mater weaves about him. Her teachings are
too subtle for him to rebel against
AN UNCONSCIOUS AFFECTION.
Although a tramp may not formulate his
thoughts, there is no doubt something of this
feeling is in his heart The nomadic tribes
organized bands of tramps who believe in the
heaven-father and the earth-mother gypsies,
Bedouins, Indians and Tartars, are true, if
unconscious, lovers or nature. ineir lan
guage, picturesque and adorned with similes
and metaphors drawn from inexhaustible
treasures of winds and waves and mountains,
bespeaks poetic devotion to the harmonious
inflections of their musical mother tongue.
The most genuine poetry is still found in the
oral traditions and rudo minstrel improvisa
tions of wandering tribes, and the saddest
music, that most tinged with realization of
an undercurrent of remorseless fate, may be
heard in the wild strains of the peasants who
wander over the rugged mountains of Nor
way, or may be heard in the fireside songs of
the dwellers in Siberian tents.
There is somewhat amusing In the fact
that three-fourths of the tramps of the world
are unconscious of their own affection for
nature. Go into analytical rhapsodies over
nature's loveliness to a gypsy and he will
quizzically look at you askance, to an Indian
and he will grunt an unmoved assent, to an
American tramp he elevates his eyebrows
in disdain of sentimental weakness.
Yet they steep themselves in golden sun
light, lie contentedly in cool shade by a trout
stream to watch the darting minnows in a
dark brown pool, and become acquiescent
crucibles in which nature drops many a
dainty seed of thought to germinate and
blossom finally into action, or to be eaten
away by the acrid bitterness of its surround
ings. They know not the causa of their own
contentment, but they fool that nature de
mands nothing of them, not even work. She
offers boundless freedom, and in return.
whilo apparently giving nothing, they give
the unconscious devotion of a lifetime.
There is a certain cheerfulness about the
genuine tramp that is attractive to the stu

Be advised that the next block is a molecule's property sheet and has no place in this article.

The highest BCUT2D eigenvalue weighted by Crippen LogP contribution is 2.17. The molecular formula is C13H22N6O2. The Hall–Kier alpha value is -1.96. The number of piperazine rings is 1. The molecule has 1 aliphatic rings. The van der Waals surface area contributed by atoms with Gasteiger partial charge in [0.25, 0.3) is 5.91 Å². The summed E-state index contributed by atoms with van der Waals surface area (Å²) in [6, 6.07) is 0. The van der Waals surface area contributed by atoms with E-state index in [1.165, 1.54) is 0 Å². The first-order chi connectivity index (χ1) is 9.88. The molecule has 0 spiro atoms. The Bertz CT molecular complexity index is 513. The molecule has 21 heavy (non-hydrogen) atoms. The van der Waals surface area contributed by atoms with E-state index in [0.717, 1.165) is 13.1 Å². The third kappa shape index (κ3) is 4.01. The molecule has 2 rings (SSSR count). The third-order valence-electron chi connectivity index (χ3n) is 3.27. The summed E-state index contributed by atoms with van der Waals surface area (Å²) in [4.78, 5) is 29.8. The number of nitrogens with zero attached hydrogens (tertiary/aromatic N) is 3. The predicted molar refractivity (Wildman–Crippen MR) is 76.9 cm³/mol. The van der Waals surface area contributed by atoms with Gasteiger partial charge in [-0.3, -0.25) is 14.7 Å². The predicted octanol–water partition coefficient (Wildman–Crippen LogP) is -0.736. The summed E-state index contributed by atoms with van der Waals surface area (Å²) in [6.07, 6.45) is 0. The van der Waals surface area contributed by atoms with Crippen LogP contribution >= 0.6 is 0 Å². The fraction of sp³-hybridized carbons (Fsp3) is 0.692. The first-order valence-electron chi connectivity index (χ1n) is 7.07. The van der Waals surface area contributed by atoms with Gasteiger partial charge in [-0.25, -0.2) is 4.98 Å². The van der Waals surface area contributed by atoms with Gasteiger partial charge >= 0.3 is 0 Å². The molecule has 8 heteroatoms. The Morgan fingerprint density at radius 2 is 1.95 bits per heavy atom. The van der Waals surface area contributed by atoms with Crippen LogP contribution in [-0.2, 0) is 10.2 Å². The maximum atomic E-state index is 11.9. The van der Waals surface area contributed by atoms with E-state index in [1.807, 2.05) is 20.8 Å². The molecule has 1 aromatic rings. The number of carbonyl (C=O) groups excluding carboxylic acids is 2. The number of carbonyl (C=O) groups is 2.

dent of human fife. This cheerfulness is not
so much optimistic as philosophic. It is not
a blana unconsciousness of evil like that
shown by Lamb's friend, George Dyer, who,
when Lamb asked what he thought of a mur
derer who had destroyed two families, bro
ken prison by suicide and was then being
carried to a cross roads grave, merely replied:
"Why, I think, Mr. Lamb, he must have
been rather an eccentric character." But
rather the quiet, good humor of the sports
man who, returning from the marshes, wan
asKea u ne naa snot anytmng. "jso, ha
said, "but I have given the birds a good sere
THE BATTERED HAT IS LIFTED.
Cheerfulness is generally supplemented bv
courtesy, and this is true of the average tramp
I hroughout my rambles I have never hesi
tated to address any wayfarer, unless of
vicious look, and in nearly all cases the bat
tered hirt has been politely lifted and often a
curious bit or information about scenerv.
plants or flowers has been imparted. The
general politeness of the average American
tramp is as far beyond that, for instance, of
the English cabby or policeman as the grace
of the free growing pine is beyond that of
the clipped and stilted boxwood. A proper
transmutation of forces might result in the
cabby's being steeped in genial sunlight as a
nondescript harmless element of our. civiliza
tion, while the American tramp might be
paid for his courtesy as a useful citizen
abroad. Unless indeed to the latter change
of climate brought change of manners.
ueriaia p is inar. tne influence or warm
days in the middle states "when spring un
locks the flowers to paint the laughing soil"
has a genializing effect upon the army of
tramps who march along the byways of civil
ization. One who studies them will see that
undjserved opprobrium has rested upon their
manners if not upon their morals. - Not all
are sapless branches on the tree of progress,
llony are of your blood, mental and physical,
my good Sir Eyeglass Philosopher, or you,
my Lady Handkerchief Holder. Some are
laborers out of work, anxious to save the cost
of living at home ungenteel diners out; some
possess an ease loving artistic temperament
without power of expression In' art forms;
some again are true philosophers, not differ
ing widely from that philosopher who vaunted
sleeping (n a tub, pc from that one who d
clared: If you would Improve, be content to
be thought foolish and dull with regard to ex
ternals. All however are molded more or less pv
nature, and though, none io the keenj steel
blades of humanity, some are the blocks of
- wood out of ' which time and tircumstances
may carve convenient handles. And as to
contempt for them as a class, why, mon
voisin, is there so much difference after all
between too good natured, quick witted, out
door vaurien and the Indolent man of pleas
ure, who, half unconscious, of the treasures
of art and nature about him, methodically
tramps and eats his ancestrally-paid-for way
through many lands? Kate Elizabeth Clw k
yu Hew fork Home Journal.
Tlio Electric Age.
Professor Elisba Gray remarks that electri
cal science has niade a greater advance in th?
last twenty Ti3 than in all tha 6,000 nistorie
years preceding. "More- is discovered in one
day now than in a thousand years of the
middle ages. We find all sorts of work for
urctricity to do. We mako it carry our
messages, drive our engine, ring cur door bellj